Author Topic: Kashmiri schoolgirls Bend It Like Beckham  (Read 776 times)

Offline David

  • Global Moderator
  • Hero Member
  • *****
  • Posts: 4229
    • View Profile
Kashmiri schoolgirls Bend It Like Beckham
« on: May 15, 2008, 07:10:06 AM »
Srinagar, May 15: Drawing inspiration from the likes of Sania Mirza, young girls from conservative Kashmiri society have begun breaking into male bastions even if it means taking to the rough-and-tumble of football.

Dressed in T-shirts and trackpants and some in 'hijab' (veil worn by Muslim women), a bunch of them can be seen dribbling away with gusto at a football field Srinagar.

The group of 45 schoolgirls are undergoing coaching at a camp organised by the Department of Youth Services and Sports during which a team for Srinagar district will be selected.

The team will play in the under-19 girls football tournament to be held at Kargil in June and the next step will be the national level under-19 championships.

The trainers say they are a bit "raw" considering women's football is new in Jammu and Kashmir, but their "eagerness to learn" compensates for the shortcomings.

"My brother is a football buff who eagerly watches European league soccer on television. Gradually, I became interested in the sport and when the opportunity came my way, I grabbed it," Ruqaiya, a Class IX student of Government Girls' Higher Secondary School at Khanyar, said.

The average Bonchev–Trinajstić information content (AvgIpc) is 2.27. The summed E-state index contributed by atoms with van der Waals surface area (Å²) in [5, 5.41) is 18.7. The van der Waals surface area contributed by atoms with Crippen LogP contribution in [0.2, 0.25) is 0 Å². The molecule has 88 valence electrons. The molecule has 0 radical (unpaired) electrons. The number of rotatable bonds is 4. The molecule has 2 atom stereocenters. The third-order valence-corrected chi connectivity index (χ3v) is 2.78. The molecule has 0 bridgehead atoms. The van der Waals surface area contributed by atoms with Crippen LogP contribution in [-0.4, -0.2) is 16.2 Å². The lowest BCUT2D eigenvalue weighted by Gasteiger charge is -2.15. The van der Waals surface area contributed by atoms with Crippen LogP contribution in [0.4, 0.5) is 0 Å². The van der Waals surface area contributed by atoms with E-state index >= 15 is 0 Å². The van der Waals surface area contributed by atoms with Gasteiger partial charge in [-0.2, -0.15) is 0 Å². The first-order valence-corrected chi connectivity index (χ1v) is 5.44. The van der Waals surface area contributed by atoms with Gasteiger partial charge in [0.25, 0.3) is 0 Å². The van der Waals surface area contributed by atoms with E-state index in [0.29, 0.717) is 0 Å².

Asked if she knew any big names from the footballing world, Ruqaiya admitted, "I have not paid any attention to the names as I was more engrossed in the game. It is just so absorbing."

Sabiya, a schoolmate of hers who has also made it to the coaching-cum-selection camp, said although Sania Mirza is a tennis player, her success had prompted her to take up sports as a career option.

"Look at the fame and success achieved by Sania; she is as big a star as any cricketer in the country. I just want to do the same with football," Sabiya said.

Both Sabiya and Ruqaiya believe that taking part in sports activities is important for all-round physical and mental development, irrespective of gender.

"Why should there be discrimination between boys and girls? What is good for boys, should be good for us as well," they said.

The girls have joined the camp for varied reasons from getting a participation certificate to motivation by the sports teacher of their school.

"I am here because the sports teacher said it would be good for my future," Nida Nazir said, while another girl, who did not wish to be named, wants to make it to the nationals.

"It will help me in getting admission in a professional college through sports quota as competition in the open merit category is very tough," she said.

Mushtaq Ahmad Dar, who is coaching the team along with Talib Hussain, said it was the first time the department was conducting such a sports activity for girl students.

"We have had girls playing other sports including cricket but football has happened for the first time," he said.

About their talent for the game, he said "initially, I thought it was hopeless to train these girls, but they have shown the enthusiasm to learn. I am sure they will do well if they continue with the game for next three to four years".